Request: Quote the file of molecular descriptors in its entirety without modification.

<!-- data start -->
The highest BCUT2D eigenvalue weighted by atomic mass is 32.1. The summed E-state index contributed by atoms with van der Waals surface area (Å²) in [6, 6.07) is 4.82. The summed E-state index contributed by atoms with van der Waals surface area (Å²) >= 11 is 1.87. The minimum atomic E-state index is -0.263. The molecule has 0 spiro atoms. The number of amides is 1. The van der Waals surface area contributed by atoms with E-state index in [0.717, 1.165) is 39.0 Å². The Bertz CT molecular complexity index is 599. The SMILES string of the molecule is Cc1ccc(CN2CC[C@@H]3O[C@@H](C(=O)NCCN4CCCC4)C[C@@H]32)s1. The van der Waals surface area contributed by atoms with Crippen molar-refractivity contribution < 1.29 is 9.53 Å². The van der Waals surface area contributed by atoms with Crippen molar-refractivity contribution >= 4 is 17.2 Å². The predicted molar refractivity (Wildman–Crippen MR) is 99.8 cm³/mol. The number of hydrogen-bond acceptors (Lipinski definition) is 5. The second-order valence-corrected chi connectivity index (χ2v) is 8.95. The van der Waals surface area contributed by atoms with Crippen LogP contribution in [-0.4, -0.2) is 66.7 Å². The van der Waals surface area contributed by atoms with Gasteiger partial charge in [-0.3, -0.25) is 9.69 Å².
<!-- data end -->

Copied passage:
The highest BCUT2D eigenvalue weighted by atomic mass is 32.1. The summed E-state index contributed by atoms with van der Waals surface area (Å²) in [6, 6.07) is 4.82. The summed E-state index contributed by atoms with van der Waals surface area (Å²) >= 11 is 1.87. The minimum atomic E-state index is -0.263. The molecule has 0 spiro atoms. The number of amides is 1. The van der Waals surface area contributed by atoms with E-state index in [0.717, 1.165) is 39.0 Å². The Bertz CT molecular complexity index is 599. The SMILES string of the molecule is Cc1ccc(CN2CC[C@@H]3O[C@@H](C(=O)NCCN4CCCC4)C[C@@H]32)s1. The van der Waals surface area contributed by atoms with Crippen molar-refractivity contribution < 1.29 is 9.53 Å². The van der Waals surface area contributed by atoms with Crippen molar-refractivity contribution >= 4 is 17.2 Å². The predicted molar refractivity (Wildman–Crippen MR) is 99.8 cm³/mol. The number of hydrogen-bond acceptors (Lipinski definition) is 5. The second-order valence-corrected chi connectivity index (χ2v) is 8.95. The van der Waals surface area contributed by atoms with Crippen LogP contribution in [-0.4, -0.2) is 66.7 Å². The van der Waals surface area contributed by atoms with Gasteiger partial charge in [-0.3, -0.25) is 9.69 Å².